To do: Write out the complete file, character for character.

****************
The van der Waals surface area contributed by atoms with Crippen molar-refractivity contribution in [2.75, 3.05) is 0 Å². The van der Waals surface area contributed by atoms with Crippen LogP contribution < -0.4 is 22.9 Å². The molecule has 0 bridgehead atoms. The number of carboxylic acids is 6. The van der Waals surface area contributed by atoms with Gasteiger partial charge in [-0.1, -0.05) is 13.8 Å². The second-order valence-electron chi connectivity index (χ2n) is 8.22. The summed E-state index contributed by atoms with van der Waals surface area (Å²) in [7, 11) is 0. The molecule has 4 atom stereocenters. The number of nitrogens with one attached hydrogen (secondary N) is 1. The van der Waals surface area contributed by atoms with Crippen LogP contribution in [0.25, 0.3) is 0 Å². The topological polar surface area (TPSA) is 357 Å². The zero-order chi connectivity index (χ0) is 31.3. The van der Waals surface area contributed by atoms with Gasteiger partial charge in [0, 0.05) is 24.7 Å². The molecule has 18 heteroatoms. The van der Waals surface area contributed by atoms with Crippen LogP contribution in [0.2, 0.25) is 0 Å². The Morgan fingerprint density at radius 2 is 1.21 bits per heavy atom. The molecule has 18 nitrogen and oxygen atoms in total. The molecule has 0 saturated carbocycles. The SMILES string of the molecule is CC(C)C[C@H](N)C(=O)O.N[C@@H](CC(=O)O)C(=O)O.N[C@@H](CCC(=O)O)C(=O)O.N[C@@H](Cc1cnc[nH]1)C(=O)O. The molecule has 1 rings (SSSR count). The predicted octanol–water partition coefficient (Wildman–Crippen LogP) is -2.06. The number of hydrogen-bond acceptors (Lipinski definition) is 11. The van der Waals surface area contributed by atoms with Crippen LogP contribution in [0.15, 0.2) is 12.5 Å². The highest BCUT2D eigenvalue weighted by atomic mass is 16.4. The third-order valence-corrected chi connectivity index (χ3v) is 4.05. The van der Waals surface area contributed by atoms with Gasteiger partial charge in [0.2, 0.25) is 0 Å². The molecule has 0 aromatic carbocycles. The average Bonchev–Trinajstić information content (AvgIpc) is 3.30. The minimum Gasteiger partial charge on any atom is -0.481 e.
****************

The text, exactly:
The van der Waals surface area contributed by atoms with Crippen molar-refractivity contribution in [2.75, 3.05) is 0 Å². The van der Waals surface area contributed by atoms with Crippen LogP contribution < -0.4 is 22.9 Å². The molecule has 0 bridgehead atoms. The number of carboxylic acids is 6. The van der Waals surface area contributed by atoms with Gasteiger partial charge in [-0.1, -0.05) is 13.8 Å². The second-order valence-electron chi connectivity index (χ2n) is 8.22. The summed E-state index contributed by atoms with van der Waals surface area (Å²) in [7, 11) is 0. The molecule has 4 atom stereocenters. The number of nitrogens with one attached hydrogen (secondary N) is 1. The van der Waals surface area contributed by atoms with Crippen LogP contribution in [0.25, 0.3) is 0 Å². The topological polar surface area (TPSA) is 357 Å². The zero-order chi connectivity index (χ0) is 31.3. The van der Waals surface area contributed by atoms with Gasteiger partial charge in [0, 0.05) is 24.7 Å². The molecule has 18 heteroatoms. The van der Waals surface area contributed by atoms with Crippen LogP contribution in [0.2, 0.25) is 0 Å². The Morgan fingerprint density at radius 2 is 1.21 bits per heavy atom. The molecule has 18 nitrogen and oxygen atoms in total. The molecule has 0 saturated carbocycles. The SMILES string of the molecule is CC(C)C[C@H](N)C(=O)O.N[C@@H](CC(=O)O)C(=O)O.N[C@@H](CCC(=O)O)C(=O)O.N[C@@H](Cc1cnc[nH]1)C(=O)O. The molecule has 1 rings (SSSR count). The predicted octanol–water partition coefficient (Wildman–Crippen LogP) is -2.06. The number of hydrogen-bond acceptors (Lipinski definition) is 11. The van der Waals surface area contributed by atoms with Crippen LogP contribution in [0.15, 0.2) is 12.5 Å². The highest BCUT2D eigenvalue weighted by atomic mass is 16.4. The third-order valence-corrected chi connectivity index (χ3v) is 4.05. The van der Waals surface area contributed by atoms with Gasteiger partial charge in [0.2, 0.25) is 0 Å². The molecule has 0 aromatic carbocycles. The average Bonchev–Trinajstić information content (AvgIpc) is 3.30. The minimum Gasteiger partial charge on any atom is -0.481 e.